Io sono epsertissimo di queste procedure della Banca Mondiale perche' ho lavorato con le Nazioni Unite per 11 anni.

Beppe, formiamo "Il pertito degli Italiani', secondo quanto scritto nella tersa strofa dell'Inno di Mameli: Amiamoci, Uniamoci, Uniti per Dio chi vincer ci puo' ?"

Significa: facciamo branco, dove l'individuo difende il gruppo ed il gruppo difende l'individuo. Nel nome della nostra incredibile Cultura, della nostra Civilta' e della nostra Storia (Dio significa questo, non e' un clericale, Mameli...), siamo invincibili !

Basta con i Casini i Mastella, lasciando perdere i Silvi i Romani e quant'altgro.



Insieme a tutti "Noi",

Carlo Musso

Posted by: Carlo Musso | October 4, 2007 07:24 PM

Be aware that this morning many videos showing interviews to Italian politicians and videos of Italian citizens expressing themselves on Italian politics have been removed from Youtube !!!!!!!!!
It seems that behind those disposals there were a request from RAI, the Italian broadcast television.
Personally I believe this is scandalous!, I thought that only in China or Burma the government tried to control the information or manipulate the world wide web.
I can't believe this is happening!

Posted by: francecso coppola | October 4, 2007 12:32 PM

Post a comment

Beppe Grillo's Blog is an open space for you to use so that we can come face to face directly. As your comment is published immediately, there's no time for filters to check it out. Thus the Blog's usefulness depends on your cooperation and it makes you the only ones responsible for the content and the resulting outcomes.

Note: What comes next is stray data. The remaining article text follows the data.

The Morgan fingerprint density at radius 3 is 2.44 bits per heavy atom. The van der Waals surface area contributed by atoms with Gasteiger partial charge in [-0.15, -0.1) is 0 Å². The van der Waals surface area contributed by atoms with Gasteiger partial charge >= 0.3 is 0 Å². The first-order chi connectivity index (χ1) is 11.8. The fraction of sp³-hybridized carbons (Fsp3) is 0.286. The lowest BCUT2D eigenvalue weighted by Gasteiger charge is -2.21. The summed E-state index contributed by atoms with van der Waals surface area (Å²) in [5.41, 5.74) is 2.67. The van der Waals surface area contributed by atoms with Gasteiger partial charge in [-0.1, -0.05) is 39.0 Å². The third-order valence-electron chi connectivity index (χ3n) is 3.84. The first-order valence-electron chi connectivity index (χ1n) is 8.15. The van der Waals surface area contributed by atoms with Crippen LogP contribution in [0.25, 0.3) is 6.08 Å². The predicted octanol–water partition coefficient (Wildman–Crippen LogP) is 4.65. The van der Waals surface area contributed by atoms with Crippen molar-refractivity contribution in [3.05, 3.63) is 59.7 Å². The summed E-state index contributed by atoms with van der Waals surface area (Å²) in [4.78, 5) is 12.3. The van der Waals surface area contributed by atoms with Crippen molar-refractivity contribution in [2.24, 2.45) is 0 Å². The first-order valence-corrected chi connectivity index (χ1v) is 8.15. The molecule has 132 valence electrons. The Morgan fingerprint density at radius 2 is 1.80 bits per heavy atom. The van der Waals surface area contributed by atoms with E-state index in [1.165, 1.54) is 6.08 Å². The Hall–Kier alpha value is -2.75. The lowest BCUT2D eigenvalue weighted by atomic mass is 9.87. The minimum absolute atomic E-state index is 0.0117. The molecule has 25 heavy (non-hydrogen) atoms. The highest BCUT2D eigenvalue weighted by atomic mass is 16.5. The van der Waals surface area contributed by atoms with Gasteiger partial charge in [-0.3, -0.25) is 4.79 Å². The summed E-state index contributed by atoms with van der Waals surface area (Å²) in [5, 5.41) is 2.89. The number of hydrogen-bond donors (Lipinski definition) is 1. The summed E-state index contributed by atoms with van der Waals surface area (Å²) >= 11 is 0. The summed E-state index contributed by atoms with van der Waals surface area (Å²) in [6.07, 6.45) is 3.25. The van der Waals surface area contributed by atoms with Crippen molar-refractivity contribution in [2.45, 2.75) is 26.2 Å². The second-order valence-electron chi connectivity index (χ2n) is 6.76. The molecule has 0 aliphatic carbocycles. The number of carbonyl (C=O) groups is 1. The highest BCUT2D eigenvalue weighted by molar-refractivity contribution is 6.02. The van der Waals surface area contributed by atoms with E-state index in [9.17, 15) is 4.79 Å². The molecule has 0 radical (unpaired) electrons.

Information to be read before using Beppe Grillo's Blog

The following are not allowed:
1. messages without the email address of the sender
2. anonymous messages
3. advertising messages
4. messages containing offensive language
5. messages containing obscene language
6. messages with racist or sexist content
7. messages with content that constitutes a violation of Italian Law (incitement to commit a crime, to violence, libel etc.)

However, the owner of the Blog can delete messages at any moment and for any reason.
The owner of the Blog cannot be held responsible for any messages that may damage the rights of third parties Maximum comment length is 2,000 characters.
If you have any doubts read "How to use the blog".

Post a comment (English please!)

First name and Surname*:

Email Address*:
We remind you that anonymous messages (without real first name and surname) will be cancelled.

* Compulsory fields

Send to a friend

Send this message to *

Your Email Address *

Message (optional)

* Compulsory fields

Beppe Grillo Meetups

Groups 372 Members 76.596
Cities 281 Countries 10

Books and DVDs


Check out the books and DVDs of Beppe Grillo (service in Italian)


Terra Reloaded DVD

Clean Up Parliament

Map of Power


Webby award
14th Annual Webby Awards Official Honoree Selections


Tegenlicht - Beppe Grillo's Interview

"De toekomst van Europa volgens Beppe Grillo"

(Tegenlicht TV)

International Press Review

The New Yorker
"Beppe's Inferno"

"The Comic Who Shook Italy"
(The video | Related post)

"The Web Celeb 25"
(Related post)

"Meeting Italy's silenced satirist"

People and power: "Beppe's Blog"

TIME magazine's First Annual Blog Index
(related post)